Friday, September 18, 2020

The Overstepping Collect of the Sixteenth Sunday after Pentecost

Lost in Translation #17
Those who think that liturgical language should be easy to understand and readily accessible would do well to contemplate the Collect of the Sixteenth Sunday after Pentecost. The Collect is not the most ancient prayer in our treasury, but it employs a distinctive figure of speech that is found several times in the so-called Leonine or Verona Sacramentary, the oldest collection of liturgical prayers of the Roman Rite.
Tua nos, quáesumus, Dómine, gratia semper et praeveniat et sequátur: ac bonis opéribus júgiter praestet esse intentos. Per Dóminum.
Which I translate as:
May Thy grace, we beseech Thee, O Lord, forever come before us and after us: and may it make us ever intent on good works. Through our Lord.
The author of the prayer has used a literary device called a hyperbaton, the separation of a noun or pronoun from its modifier. [2] Word order in English is everything, but in Latin the author can play more with syntax. Putting the noun and its modifier next to each other makes the sentence easier to understand, while separating them makes it a little harder. Hyperbaton, which comes from the Greek for “overstepping”, has several rhetorical uses, but instant access to meaning is not among them. 
In this Sunday’s Collect, the adjectival tua (Thy) is separated from its noun gratia (grace) by three words. That may not sound like a lot, but it is enough to create an initially disorienting experience as the Latin listener or reader first encounters an adjective modifying Lord knows what, then the direct object of again Lord knows what (nos or us), then the plea, “we beseech, O Lord.”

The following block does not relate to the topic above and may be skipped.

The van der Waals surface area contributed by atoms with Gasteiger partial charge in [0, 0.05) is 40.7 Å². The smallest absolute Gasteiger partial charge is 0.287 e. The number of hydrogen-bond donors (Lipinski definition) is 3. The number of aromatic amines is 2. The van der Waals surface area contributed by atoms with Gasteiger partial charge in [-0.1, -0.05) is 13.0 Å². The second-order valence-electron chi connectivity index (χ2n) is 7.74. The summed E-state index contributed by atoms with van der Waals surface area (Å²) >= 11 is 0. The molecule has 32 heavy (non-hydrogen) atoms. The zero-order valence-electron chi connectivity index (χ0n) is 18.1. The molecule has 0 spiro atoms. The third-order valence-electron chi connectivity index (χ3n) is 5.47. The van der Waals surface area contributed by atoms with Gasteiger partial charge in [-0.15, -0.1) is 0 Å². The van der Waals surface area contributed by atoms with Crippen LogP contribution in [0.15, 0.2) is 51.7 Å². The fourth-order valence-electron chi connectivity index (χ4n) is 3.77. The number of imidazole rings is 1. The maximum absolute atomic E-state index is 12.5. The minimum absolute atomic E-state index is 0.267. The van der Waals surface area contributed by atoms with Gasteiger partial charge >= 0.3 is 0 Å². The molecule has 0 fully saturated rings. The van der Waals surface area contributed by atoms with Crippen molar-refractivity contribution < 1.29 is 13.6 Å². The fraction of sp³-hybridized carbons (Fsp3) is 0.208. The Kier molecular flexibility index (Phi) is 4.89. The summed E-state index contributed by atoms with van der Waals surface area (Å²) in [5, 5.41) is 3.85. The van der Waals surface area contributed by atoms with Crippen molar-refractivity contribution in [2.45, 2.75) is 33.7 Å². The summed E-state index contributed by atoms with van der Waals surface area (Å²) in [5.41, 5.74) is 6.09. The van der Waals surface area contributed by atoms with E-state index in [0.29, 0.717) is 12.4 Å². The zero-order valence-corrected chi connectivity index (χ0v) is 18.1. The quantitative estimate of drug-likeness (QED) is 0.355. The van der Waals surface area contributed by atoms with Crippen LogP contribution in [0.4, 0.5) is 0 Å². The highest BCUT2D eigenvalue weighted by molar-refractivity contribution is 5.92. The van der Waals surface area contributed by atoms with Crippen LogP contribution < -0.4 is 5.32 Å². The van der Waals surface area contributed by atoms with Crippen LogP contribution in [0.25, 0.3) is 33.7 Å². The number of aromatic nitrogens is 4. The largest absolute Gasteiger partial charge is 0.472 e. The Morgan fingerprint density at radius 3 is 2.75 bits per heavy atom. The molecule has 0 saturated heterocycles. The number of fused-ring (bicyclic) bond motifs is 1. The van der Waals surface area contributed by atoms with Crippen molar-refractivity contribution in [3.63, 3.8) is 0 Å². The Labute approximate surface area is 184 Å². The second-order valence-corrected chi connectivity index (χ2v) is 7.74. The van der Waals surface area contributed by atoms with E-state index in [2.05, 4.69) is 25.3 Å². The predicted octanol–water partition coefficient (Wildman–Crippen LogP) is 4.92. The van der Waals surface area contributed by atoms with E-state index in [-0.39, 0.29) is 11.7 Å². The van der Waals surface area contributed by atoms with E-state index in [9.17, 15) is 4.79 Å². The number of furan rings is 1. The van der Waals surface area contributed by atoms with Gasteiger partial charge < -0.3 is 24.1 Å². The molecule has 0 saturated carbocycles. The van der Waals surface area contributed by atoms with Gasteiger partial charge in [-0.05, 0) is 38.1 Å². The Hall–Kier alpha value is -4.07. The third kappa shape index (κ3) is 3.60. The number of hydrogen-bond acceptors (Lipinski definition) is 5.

Huh? We are halfway through the prayer’s protasis or prelude, and we have no idea what the subject is or the action. Even a native ancient Roman hearing this prayer would experience temporary befuddlement before the pieces fall into place and he delights in comprehension (which may have been the author’s intention, since putting in extra effort deepens comprehension once attained).
The meaning of the Collect, by contrast, is straightforward. The Church prays that God’s grace be in front of us and behind us. In his Moralia St. Gregory the Great describes how the great sin of pride can ensnare the soul before we do something, as we are doing something, or after we do something. I can become proud as I am about to do an action, I can become proud as I do the action, or I can become proud afterwards as I think about what a great action I did. We therefore need grace to flank us every step of the way to keep pride from ambushing and spoiling all of our good works.
And good works is the prayer’s final petition, or rather that we remain ever intent on them. How great indeed it would be to have a purely good intention, not one subtly mixed with a proud self-love or self-promotion. How great it would be to be intent on doing good--nothing more, nothing less.
Good works and good intentions also occupy our attention in the Gospel of the day (Luke 14, 1-11), in which our Lord cures a man on the Sabbath while the Pharisees watch on. After the Pharisees refuse to answer Jesus’ question about whether it is lawful to heal on the Sabbath day, He asks them a second question: “Which of you shall have an ass or an ox fall into a pit, and will not immediately draw him out on the Sabbath day?” They won’t touch that question, either. Rescuing an animal from danger is a compassionate and selfless act, but since it is also one’s livestock (and therefore a possession of value), it is also a self-interested act. That, of course, does not mean that one should let one’s ox languish in the pit, but it does point to the complexity of human intentions. Jesus’ curing of the man with the dropsy, on the other hand, is purely selfless. Our Lord is ever intent on good works, as we wish to be.

[1] Sacramentarium Leonianum (Cambridge University Press, 1896), 77, 116, 133.
[2] Sr. Mary Gonzaga Haessley, Rhetoric in the Sunday Collects of the Roman Missal (Ursuline College for Women, 1938), 179.

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